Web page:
San Antonio leaders say that the Alamo City is not ready for the billion-dollar headquarters Amazon has in mind, so when they pulled out of the bid, the decision upset many citizens.
Amazon invited cities to submit a proposal for their second headquarters, "HQ2," by October 19, 2017 back in September. The company said that it would cost at least $5 billion dollars to construct and operate and create 50,000 high paying jobs.
Cities across the U.S. are submitting proposals for the big tech business, but San Antonio leaders decided not to submit a formal proposal this week.
Councilman Greg Brockhouse said that he found out about the decision through Facebook and believes that more people should have weighed in.
“I believe that, untimely, we should have attempted to do it,” Councilman Brockhouse said.
Mayor Ron Nirenberg, Judge Nelson Wolff, and the San Antonio Economic Development Foundation played a key role in the decision.
Judge Wolff said that they came to a unanimous decision, adding that the city has a lot of improvements, including some important requirements, that the company is looking for.
“Where we fall shorty is public transit. All we have is a bus system,” Judge Wolf said. “We fall short in airline traffic, we’re not anywhere near where we need to be for business travel, and we still haven’t developed the work force that we need to develop.”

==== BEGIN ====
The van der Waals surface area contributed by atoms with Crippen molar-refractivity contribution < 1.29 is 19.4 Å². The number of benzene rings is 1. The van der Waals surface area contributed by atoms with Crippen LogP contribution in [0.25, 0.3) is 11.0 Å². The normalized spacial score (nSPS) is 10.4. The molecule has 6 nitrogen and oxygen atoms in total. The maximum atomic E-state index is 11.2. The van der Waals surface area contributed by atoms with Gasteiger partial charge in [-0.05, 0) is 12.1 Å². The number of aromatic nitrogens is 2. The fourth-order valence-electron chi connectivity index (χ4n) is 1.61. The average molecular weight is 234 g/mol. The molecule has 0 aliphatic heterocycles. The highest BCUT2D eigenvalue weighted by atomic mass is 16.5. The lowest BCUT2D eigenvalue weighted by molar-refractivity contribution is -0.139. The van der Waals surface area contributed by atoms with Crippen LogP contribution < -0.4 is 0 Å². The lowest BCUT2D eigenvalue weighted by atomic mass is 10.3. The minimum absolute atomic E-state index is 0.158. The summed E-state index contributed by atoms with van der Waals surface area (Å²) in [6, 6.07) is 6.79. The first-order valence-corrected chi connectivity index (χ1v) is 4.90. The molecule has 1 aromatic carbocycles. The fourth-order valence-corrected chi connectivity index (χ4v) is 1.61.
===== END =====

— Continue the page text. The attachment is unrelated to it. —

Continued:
Amazon says that the ideal site for their new headquarters consists of a metro area of more than one million people, creative communities with big ideas, and real estate options. The location should be within 45 minutes of an airport, no more than two miles from major arterial roads, and have direct access to rail, train, or bus routes.
The San Antonio Economic Development Foundation released the following statement:
In addition, we determined that as aspirational as we are about our community’s potential, we simply wouldn’t be highly competitive from a real estate and incentives perspective.
The mayor and Judge Wolff sent an open letter to the Amazon CEO stating, in part:
It’s hard to imagine that a forward-thinking company like amazon hasn’t already selected it’s preferred location.
Judge Wolff said that San Antonio didn’t stand a chance in the running.
"I don't really understand where the letter is coming from other than this is how great we are, but we aren’t going to make an attempt to earn your opportunity," Councilman Brockhouse said.
The open letter also said that no city meets all the requirements, so many are attempting to lure Amazon using incentives.
“We know one thing, we are not going to gamble billions of dollars in local taxpayers dollars for one company,” Judge Wolff said.
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